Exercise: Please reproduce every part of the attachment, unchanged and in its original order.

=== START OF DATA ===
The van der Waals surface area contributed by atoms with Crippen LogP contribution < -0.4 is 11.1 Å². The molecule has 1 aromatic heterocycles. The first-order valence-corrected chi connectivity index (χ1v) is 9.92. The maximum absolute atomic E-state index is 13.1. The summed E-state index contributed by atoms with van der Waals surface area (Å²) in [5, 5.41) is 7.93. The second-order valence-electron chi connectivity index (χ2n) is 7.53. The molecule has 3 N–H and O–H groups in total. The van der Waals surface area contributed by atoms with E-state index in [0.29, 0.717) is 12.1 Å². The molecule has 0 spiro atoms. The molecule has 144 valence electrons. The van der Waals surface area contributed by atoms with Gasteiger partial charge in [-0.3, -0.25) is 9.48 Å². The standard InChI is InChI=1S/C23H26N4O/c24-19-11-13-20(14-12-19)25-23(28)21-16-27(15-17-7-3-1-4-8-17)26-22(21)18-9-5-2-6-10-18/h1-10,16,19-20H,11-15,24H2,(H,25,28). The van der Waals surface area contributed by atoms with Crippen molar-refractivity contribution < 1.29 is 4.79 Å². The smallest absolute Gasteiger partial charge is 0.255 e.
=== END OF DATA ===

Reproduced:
The van der Waals surface area contributed by atoms with Crippen LogP contribution < -0.4 is 11.1 Å². The molecule has 1 aromatic heterocycles. The first-order valence-corrected chi connectivity index (χ1v) is 9.92. The maximum absolute atomic E-state index is 13.1. The summed E-state index contributed by atoms with van der Waals surface area (Å²) in [5, 5.41) is 7.93. The second-order valence-electron chi connectivity index (χ2n) is 7.53. The molecule has 3 N–H and O–H groups in total. The van der Waals surface area contributed by atoms with E-state index in [0.29, 0.717) is 12.1 Å². The molecule has 0 spiro atoms. The molecule has 144 valence electrons. The van der Waals surface area contributed by atoms with Gasteiger partial charge in [-0.3, -0.25) is 9.48 Å². The standard InChI is InChI=1S/C23H26N4O/c24-19-11-13-20(14-12-19)25-23(28)21-16-27(15-17-7-3-1-4-8-17)26-22(21)18-9-5-2-6-10-18/h1-10,16,19-20H,11-15,24H2,(H,25,28). The van der Waals surface area contributed by atoms with Crippen molar-refractivity contribution < 1.29 is 4.79 Å². The smallest absolute Gasteiger partial charge is 0.255 e.